Istanbul advice

The best piece of advice we got on visiting Istanbul was to approach the Blue Mosque from the Hippodrome.

But I’m getting ahead of myself.

We found a lovely apartment for the week on or something similar. It was spacious, homey, with the feel of an old New York apartment building. Radiators, wide-plank wood floors. And it was dirt cheap. The only catch was its proximity to Taksim Square and Istiklal Cad, kind of like plopping yourself down on Second Avenue in the East Village, but with twice to three times the pedestrian traffic. (Imagine SoHo shopping combined with East Village drinking.) Nice place to visit, but you won’t get much sleep there. Suffice it to say we purchased ear plugs for everyone in the house the second night, something you should do too if you’re sleeping too close to Istiklal Cad. Even then, we slept fitfully. Live music from all directions, including singing in the street after the 4:30 am closing times. Garbage men show up around 5. My dad took notes on one night’s set at the covers bar across the alley way:


I have strong memories of a live cover of “Moves Like Jagger,” which had a much more compelling bass line than I’ve ever heard in the original.

We went with the local tourism bureau’s licensed guides at the Topkapi Palace and the Haghia Sofia. Completely worth it in every way: we jumped the queues, got a lot more out of the sights, and had terrific conversations with smart guys whose sense of the first person plural includes the Ottoman Empire.


We made the right decision to give the Haghia Sofia and the Blue Mosque a day of their own, combined. The former is probably the most interesting architectural site I’ve ever visited. Built by the Roman Emperor Justinian in the 530s, it stands where Byzantium’s Acropolis once stood, as well as two prior cathedrals of the same name, dating back to one built by Constantine in 360. It was also, following the Ottoman conquest of Constantinople in 1453, converted to a mosque. What makes the Sofia so interesting, at least to me, is that in its current incarnation as a museum it peels back those layers. Its stunning pillarless interior and dome bear markings of multiple religions and ruling orders, from a gold mosaic Madonna and Child to enormous merit-badge-like circles of painted camel skin, dating to the nineteenth century and bearing the names of Allah, the Prophet, and early Muslim caliphs. Nothing else in Istanbul, at least that we experienced, registers the history of overlapping cultures that marked this city that literally sits at the meeting point of Europe and Asia. Absolutely stunning.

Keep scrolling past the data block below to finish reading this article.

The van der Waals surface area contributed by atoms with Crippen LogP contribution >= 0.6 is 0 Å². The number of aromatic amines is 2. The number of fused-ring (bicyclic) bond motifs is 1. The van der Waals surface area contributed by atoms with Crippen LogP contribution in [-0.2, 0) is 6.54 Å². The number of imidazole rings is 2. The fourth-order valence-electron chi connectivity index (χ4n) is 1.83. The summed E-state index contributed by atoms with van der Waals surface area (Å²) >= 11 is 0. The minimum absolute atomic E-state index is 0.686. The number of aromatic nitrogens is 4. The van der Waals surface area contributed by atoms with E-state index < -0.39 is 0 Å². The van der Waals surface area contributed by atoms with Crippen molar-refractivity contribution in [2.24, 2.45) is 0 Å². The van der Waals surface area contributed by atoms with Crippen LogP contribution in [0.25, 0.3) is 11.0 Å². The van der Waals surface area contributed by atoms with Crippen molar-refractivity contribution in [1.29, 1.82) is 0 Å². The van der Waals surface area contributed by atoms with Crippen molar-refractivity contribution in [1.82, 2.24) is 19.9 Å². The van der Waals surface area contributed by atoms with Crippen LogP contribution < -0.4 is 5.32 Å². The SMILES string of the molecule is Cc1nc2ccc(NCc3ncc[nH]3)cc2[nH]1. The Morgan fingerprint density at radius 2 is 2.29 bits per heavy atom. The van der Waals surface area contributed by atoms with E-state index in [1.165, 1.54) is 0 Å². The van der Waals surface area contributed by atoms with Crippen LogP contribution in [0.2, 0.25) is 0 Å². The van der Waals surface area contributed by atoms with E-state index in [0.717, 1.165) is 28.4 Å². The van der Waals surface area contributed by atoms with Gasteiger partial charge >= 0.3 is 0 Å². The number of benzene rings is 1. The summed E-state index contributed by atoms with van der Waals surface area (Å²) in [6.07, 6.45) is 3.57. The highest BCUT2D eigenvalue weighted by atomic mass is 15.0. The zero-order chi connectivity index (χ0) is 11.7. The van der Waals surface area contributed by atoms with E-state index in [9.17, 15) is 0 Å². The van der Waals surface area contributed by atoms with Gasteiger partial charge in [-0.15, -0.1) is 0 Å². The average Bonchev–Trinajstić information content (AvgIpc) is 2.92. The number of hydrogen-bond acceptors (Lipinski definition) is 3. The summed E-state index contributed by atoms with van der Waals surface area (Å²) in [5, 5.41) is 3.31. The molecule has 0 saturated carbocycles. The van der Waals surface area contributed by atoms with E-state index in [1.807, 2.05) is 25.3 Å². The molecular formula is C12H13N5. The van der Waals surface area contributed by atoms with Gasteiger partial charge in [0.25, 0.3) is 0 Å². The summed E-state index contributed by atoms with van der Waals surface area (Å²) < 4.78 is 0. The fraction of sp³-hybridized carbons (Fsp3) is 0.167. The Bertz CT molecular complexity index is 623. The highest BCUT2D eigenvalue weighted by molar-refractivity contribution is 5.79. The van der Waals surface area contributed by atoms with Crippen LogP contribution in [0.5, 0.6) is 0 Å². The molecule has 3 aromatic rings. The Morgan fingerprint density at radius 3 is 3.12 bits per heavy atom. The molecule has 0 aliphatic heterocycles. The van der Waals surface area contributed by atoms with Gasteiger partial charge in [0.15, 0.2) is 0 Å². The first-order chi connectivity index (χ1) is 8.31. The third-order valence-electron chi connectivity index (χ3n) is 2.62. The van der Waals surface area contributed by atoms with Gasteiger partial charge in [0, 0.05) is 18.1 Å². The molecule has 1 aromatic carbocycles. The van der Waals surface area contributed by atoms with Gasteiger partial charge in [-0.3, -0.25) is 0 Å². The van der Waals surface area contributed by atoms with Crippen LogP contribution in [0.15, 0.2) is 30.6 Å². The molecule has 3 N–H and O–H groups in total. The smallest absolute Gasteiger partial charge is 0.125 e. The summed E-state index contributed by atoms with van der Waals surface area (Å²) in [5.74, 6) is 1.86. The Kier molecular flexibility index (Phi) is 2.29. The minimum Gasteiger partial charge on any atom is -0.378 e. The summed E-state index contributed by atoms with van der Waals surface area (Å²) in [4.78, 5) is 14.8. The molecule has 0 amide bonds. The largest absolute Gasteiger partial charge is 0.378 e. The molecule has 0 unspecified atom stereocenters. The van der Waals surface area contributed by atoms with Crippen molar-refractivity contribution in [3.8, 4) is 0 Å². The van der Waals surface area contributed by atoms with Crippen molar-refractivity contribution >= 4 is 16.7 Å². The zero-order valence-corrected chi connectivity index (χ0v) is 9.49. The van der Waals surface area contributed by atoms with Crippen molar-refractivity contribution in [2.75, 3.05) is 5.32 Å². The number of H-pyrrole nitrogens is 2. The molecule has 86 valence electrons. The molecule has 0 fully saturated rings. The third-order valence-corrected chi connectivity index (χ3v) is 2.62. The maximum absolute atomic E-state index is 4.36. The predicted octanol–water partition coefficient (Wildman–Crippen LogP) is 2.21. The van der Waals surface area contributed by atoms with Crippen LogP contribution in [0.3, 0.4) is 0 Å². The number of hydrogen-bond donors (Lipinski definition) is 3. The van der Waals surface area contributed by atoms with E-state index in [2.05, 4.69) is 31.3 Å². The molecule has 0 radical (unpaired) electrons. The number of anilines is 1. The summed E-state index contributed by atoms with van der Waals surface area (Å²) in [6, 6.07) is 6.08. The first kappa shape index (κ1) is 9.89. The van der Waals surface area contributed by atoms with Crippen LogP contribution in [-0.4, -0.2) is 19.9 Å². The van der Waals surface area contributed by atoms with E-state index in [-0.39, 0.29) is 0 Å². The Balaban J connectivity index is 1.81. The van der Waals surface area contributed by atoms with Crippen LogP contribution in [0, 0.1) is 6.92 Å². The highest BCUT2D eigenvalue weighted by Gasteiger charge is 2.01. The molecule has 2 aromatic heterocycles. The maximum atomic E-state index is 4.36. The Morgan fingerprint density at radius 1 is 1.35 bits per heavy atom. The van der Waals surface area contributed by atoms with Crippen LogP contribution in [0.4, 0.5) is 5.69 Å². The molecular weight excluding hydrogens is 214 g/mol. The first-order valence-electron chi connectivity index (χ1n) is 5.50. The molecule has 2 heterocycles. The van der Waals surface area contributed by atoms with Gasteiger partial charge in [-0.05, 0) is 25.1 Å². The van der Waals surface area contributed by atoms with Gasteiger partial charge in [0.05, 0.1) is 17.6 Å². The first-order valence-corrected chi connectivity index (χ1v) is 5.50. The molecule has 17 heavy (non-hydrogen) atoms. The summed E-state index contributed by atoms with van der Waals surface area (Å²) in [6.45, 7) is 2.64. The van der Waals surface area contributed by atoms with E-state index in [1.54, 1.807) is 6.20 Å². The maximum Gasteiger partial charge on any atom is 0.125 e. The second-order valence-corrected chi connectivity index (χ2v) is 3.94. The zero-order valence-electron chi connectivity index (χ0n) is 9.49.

A day earlier we had visited the Basilica Cistern nearby, also completed by Justinian in the 530s. Go, Justinian. I don’t know what all else that brother did, much of it probably abhorrent — I’m sure this shit was built by slaves, and I read somewhere that he had 30,000 rioting sports fans executed — but he gets my vote between this and the Sofia. Seriously, man.


The Haghia Sofia may not look it on the outside, but the inside is for reals. The Blue Mosque, on the other hand, is all about the approach. Here’s why you want to walk in from the Hippodrome:


Look, we only spent four nights in Istanbul, our first trip, and the make-up of our party meant that we didn’t even make it to the Turkish baths. We also didn’t get to Chora, which everyone told us we should. But we did take a small boat — not one of the big ferries — up the Bosphorus, which I would totally recommend. And, following advice we got from so many friends, we had some of those 5-Lira fish sandwiches they fix up under the Galata Bridge.


So should you if you make the trip. And let us know if you’re going so we can meet you there?

A few more photos here, filed under March 2013.


4 responses to “Istanbul advice”

  1. Ssw says:

    I was really surprised that so few people spoke English. Athens is much different that way. I got to meet up w friends and eat by the port last night-it was such a welcoming and friendly nite. Off to Rome this morning.

  2. Farrell Fawcett says:

    These photos and descriptions are stunning. And your advice about approaching the Blue Mosque belongs in a guide book. I’ll try to remember that tip the next time I visit. And hiring a guide–what a smart grown-up thing to do. This post made me realize how much I’d appreciate it if this site had a “like” option. Is this possible Dave?

  3. Ssw says:

    I have had that instinct ever since using FB.

  4. jeremy says: